Troy Wayman, Vice President of Economic Development at the Mobile Chamber of Commerce, helped secure that deal.

FOX10 News Investigates asked him it’s fair for this company to receive such a large tax abatement, when it only employs five people?

“Well, there are a lot of things to take into consideration with the Bayer CropScience project,” Wayman responded. “Number one, they co-located on site with Evonik, (which) meant an expansion at Evonik as well. Also, in the chemical sector, you're dealing with a significant capital investment, because of a number of things. They typically don't have as many jobs as other projects, but those jobs are higher paying, and therefore provide better jobs for people who are seeking jobs in the community."

Wayman said if it weren't for these incentive deals, Mobile would lose out in the long run.

"We have to remain competitive, if we don't remain competitive, we start losing projects. If we lose projects, then suddenly our community is not growing,” he said.

However, while many incentives are meant to bring new business in, the contracts show some of these cash incentives are going to companies that are already here, who have already created jobs.

VT Mobile Aerospace got $1.7 million of your tax dollars to do roof repairs on a hangar, and Austal received a check for $2 million to cover some construction costs.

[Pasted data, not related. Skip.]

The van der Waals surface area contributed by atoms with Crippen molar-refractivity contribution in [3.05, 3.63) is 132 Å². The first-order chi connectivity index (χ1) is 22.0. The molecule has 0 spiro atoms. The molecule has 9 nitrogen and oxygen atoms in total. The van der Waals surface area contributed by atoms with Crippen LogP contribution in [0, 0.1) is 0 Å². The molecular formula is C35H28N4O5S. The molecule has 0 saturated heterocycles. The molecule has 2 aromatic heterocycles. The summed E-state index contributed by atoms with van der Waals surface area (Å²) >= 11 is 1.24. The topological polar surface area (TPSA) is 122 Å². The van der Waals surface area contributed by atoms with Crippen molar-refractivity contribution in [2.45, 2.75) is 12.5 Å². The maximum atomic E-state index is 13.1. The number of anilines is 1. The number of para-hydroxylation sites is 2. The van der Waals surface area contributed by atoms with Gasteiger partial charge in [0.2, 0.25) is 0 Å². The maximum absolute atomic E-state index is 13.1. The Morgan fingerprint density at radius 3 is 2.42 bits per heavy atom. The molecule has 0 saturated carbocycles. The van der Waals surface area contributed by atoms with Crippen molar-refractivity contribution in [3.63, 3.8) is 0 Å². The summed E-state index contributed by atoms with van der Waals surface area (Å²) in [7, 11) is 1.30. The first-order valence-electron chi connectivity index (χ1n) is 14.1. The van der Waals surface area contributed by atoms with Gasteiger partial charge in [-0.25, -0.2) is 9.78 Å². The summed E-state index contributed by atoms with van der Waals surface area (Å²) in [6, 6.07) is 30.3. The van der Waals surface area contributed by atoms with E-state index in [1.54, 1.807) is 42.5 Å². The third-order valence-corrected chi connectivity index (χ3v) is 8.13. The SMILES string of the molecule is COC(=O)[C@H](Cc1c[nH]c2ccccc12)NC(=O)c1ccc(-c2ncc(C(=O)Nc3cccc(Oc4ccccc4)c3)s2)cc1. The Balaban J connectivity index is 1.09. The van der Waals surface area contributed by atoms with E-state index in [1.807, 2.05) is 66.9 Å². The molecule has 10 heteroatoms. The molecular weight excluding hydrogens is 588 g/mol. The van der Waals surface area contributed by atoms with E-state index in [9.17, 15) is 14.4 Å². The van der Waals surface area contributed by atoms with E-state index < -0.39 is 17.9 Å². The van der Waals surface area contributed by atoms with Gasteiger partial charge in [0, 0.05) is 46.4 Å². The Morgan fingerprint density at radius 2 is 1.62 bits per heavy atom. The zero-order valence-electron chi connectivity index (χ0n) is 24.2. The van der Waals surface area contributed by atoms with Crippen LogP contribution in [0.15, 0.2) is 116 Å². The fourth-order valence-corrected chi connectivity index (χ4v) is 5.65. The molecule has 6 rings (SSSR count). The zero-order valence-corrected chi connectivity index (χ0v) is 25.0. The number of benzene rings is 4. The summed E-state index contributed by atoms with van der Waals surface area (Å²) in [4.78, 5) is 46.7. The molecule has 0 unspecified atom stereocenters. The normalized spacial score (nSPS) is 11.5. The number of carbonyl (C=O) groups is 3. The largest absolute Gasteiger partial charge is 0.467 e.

Wayman defended those expenses.

"We want to keep those jobs here, we want to keep our company is growing here,” he said. “The more investment a company makes in your community, the less likely they are to go somewhere else."

Indeed, Austal employs some 4,000 people on the Gulf Coast.

However, if you take a close look at the fine print of the development agreement signed between the city and Austal, the company is given “sole discretion” as to whether or not it will hire Alabama-based vendors and workers.

“That would be a deal breaker when you start talking about discretion,” said Coleman-Madison.

How do other cities compare?

FOX10 News weighed Mobile's incentive agreements with those of comparable cities.

Our neighbor to the east, Pensacola, has only signed four incentive deals since 2014, in comparison to the 19 incentive deals Mobile has signed since 2014.

In Knoxville, which is about the same size as Mobile, the city does not give out any cold cash incentives to corporations, but instead focuses only on tax breaks for development of blighted areas.

FOX10 News asked for an interview with Mayor Sandy Stimpson multiple times about the incentive deals he signed, but he was unavailable to speak with us.

Instead, his Communications Director, George Talbot, sat down with FOX10 News.